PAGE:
A 61-year-old woman presented with fever and right upper quadrant discomfort of 4 weeks' duration. She lived on a farm with her husband, and they had several dogs. The husband hunted wild animals, and they ate garden-grown vegetables. A physical examination revealed hepatomegaly. Computed tomography of the abdomen (Panel A) showed a large cystic lesion in the right hepatic lobe with internal septations. Laboratory studies showed peripheral eosinophilia and abnormal liver chemistries (less than 2 times the upper limit of normal). Serology for echinococcosis was equivocal.
Echinococcusgranulosus was strongly suspected because of the unilocular nature of the cystic lesion. Other infectious cystic diseases of the liver include Echinococcusmultilocularis and Echinococcusvogeli. These two infections were considered less likely on the basis of cyst characteristics, with E.multilocularis causing multilocular cysts and E.vogeli causing polycystic lesions. Therapy for cystic echinococcosis is based on considerations of the size, location, and manifestations of the cysts. Surgery has traditionally been the principal definitive method of treatment. In this case, surgical resection was considered; however, it was determined that because of the large size of the cyst, right hepatectomy would be required.
For uncomplicated echinococcal lesions, puncture, aspiration, injection of a scolicidal agent, and re-aspiration (PAIR) constitute an alternative to surgery. PAIR is indicated for univesicular hepatic cysts greater than 5 cm in diameter, cysts with daughter cysts, and cysts with detached membranes. The main contraindications for PAIR are superficially located cysts (because of the risk of rupture), cysts with multiple, thick internal septations, and cysts communicating with the biliary tree.1 The cyst in this case did have a relative contraindication to PAIR with a somewhat superficial location (which increased the risk of intra-abdominal spillage of cyst contents). The initially suspected internal septations were actually detached cyst membranes; thus, a complication was less likely. Furthermore, the risk of PAIR seemed less in comparison with the risk of right hepatectomy. Therefore, PAIR was performed, and the aspirated cyst fluid showed hydatid sand consisting of a protoscolex with prominent hooklets (Panel B) and free-floating, calcific hooklets (Panel C) from the degeneration of protoscolices. A diagnosis of E.granulosus was confirmed by the characteristic appearance of the protoscolex in the cyst fluid.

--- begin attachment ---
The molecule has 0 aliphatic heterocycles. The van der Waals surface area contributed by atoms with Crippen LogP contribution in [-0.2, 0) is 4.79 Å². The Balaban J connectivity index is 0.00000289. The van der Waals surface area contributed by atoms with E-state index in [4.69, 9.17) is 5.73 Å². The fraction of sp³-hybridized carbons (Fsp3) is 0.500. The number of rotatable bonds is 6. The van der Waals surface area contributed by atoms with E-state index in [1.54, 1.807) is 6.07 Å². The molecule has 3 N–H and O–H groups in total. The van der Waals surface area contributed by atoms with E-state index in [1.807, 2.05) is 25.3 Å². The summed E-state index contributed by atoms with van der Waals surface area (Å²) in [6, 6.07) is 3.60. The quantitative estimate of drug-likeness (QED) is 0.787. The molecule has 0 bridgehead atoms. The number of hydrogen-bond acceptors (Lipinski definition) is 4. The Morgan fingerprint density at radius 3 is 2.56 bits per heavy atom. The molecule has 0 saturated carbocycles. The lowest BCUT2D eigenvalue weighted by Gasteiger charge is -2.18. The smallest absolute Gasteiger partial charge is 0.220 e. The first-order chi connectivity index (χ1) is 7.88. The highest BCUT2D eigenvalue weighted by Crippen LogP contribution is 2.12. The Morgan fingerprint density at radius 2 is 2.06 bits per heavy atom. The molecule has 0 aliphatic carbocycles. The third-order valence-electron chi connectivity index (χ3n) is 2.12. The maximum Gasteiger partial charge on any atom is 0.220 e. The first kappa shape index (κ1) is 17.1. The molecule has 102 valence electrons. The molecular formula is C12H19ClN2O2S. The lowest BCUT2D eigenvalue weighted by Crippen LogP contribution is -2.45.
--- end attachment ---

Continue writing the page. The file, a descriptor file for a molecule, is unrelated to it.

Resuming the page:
E.granulosus is a tapeworm infection found in areas in which dogs are used to raise livestock. Adult tapeworms develop in definitive hosts, which include dogs and other carnivores. Dogs are infected through the consumption of organs of sheep or cattle with hydatid cysts. In intermediate hosts (sheep and cattle) and humans, the larval forms penetrate the intestinal mucosa and enter the portal circulation, through which they travel to the liver and form hydatid cysts. Humans acquire the infection through the consumption of vegetables contaminated by dog feces containing parasite eggs.
Most individuals with hydatid liver cysts are asymptomatic. As the cyst enlarges, they may develop a fever, pain, tender hepatomegaly, and eosinophilia. The diagnosis relies on epidemiological data, clinical manifestations, radiological imaging, and serological tests. However, the detection of protoscolices or hooklets in cyst fluid, as in this case, is diagnostic.2
Daughter cysts develop from the inner germinal layer of hydatid cysts, as do cystic structures called brood capsules. New larvae, which are called protoscolices, develop in large numbers within the brood capsule. Protoscolices bud off from the cyst wall and have the potential to form other cysts or to develop into adult tapeworms if they are ingested by a host (usually a dog).
Surgery by which the cyst is removed without leakage of the cyst contents is the preferred definitive treatment. Cyst leakage during removal can cause fatal anaphylactic reactions, and because of this complication, percutaneous aspiration of these cysts has been contraindicated. However, in expert hands with the use of concomitant antihelminthic therapy, percutaneous aspiration for both diagnosis and therapy has been shown to be safe.3 PAIR is a procedure that can be performed safely with long-term control of echinococcal cysts.4
Our patient was treated with a prolonged course of albendazole and underwent four sessions of re-aspiration and ethanol injection into the cyst cavity. Six months after the treatment, a follow-up ultrasound examination showed nearly complete resolution of the cyst. This case illustrates the effectiveness of the PAIR procedure as a nonsurgical alternative for the management of hydatid cysts and emphasizes the importance of considering the extent and type of the hydatid lesion when the choice is being made between surgical and nonsurgical approaches.